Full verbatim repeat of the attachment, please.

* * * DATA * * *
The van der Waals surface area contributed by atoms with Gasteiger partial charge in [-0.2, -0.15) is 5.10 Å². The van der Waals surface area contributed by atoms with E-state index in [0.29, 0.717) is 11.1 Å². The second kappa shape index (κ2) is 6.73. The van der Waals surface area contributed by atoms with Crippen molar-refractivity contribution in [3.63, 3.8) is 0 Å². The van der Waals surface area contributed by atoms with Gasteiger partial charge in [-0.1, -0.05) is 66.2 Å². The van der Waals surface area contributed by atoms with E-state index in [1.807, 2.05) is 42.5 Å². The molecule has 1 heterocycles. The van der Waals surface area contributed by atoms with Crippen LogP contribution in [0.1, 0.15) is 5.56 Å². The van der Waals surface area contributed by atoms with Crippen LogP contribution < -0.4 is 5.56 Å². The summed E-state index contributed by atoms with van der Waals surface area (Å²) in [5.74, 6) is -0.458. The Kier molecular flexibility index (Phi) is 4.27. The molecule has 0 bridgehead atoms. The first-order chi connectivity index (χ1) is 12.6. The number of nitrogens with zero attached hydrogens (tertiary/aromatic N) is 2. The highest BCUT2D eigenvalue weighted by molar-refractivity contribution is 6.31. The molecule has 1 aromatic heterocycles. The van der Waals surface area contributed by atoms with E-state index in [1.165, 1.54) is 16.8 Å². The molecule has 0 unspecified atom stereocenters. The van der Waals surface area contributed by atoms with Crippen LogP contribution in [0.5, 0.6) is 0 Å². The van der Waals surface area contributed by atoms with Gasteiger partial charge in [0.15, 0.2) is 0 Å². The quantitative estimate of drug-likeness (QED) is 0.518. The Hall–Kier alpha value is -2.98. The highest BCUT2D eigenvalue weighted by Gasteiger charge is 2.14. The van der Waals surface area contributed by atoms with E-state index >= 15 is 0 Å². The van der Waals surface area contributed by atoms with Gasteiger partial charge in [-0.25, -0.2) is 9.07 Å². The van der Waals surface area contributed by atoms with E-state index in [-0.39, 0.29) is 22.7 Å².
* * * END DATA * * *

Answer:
The van der Waals surface area contributed by atoms with Gasteiger partial charge in [-0.2, -0.15) is 5.10 Å². The van der Waals surface area contributed by atoms with E-state index in [0.29, 0.717) is 11.1 Å². The second kappa shape index (κ2) is 6.73. The van der Waals surface area contributed by atoms with Crippen molar-refractivity contribution in [3.63, 3.8) is 0 Å². The van der Waals surface area contributed by atoms with Gasteiger partial charge in [-0.1, -0.05) is 66.2 Å². The van der Waals surface area contributed by atoms with E-state index in [1.807, 2.05) is 42.5 Å². The molecule has 1 heterocycles. The van der Waals surface area contributed by atoms with Crippen LogP contribution in [0.1, 0.15) is 5.56 Å². The van der Waals surface area contributed by atoms with Crippen LogP contribution < -0.4 is 5.56 Å². The summed E-state index contributed by atoms with van der Waals surface area (Å²) in [5.74, 6) is -0.458. The Kier molecular flexibility index (Phi) is 4.27. The molecule has 0 bridgehead atoms. The first-order chi connectivity index (χ1) is 12.6. The number of nitrogens with zero attached hydrogens (tertiary/aromatic N) is 2. The highest BCUT2D eigenvalue weighted by molar-refractivity contribution is 6.31. The molecule has 1 aromatic heterocycles. The van der Waals surface area contributed by atoms with E-state index in [1.165, 1.54) is 16.8 Å². The molecule has 0 unspecified atom stereocenters. The van der Waals surface area contributed by atoms with Crippen LogP contribution in [0.5, 0.6) is 0 Å². The van der Waals surface area contributed by atoms with Gasteiger partial charge in [0.15, 0.2) is 0 Å². The quantitative estimate of drug-likeness (QED) is 0.518. The Hall–Kier alpha value is -2.98. The highest BCUT2D eigenvalue weighted by Gasteiger charge is 2.14. The van der Waals surface area contributed by atoms with E-state index >= 15 is 0 Å². The van der Waals surface area contributed by atoms with Gasteiger partial charge in [-0.25, -0.2) is 9.07 Å². The van der Waals surface area contributed by atoms with E-state index in [-0.39, 0.29) is 22.7 Å².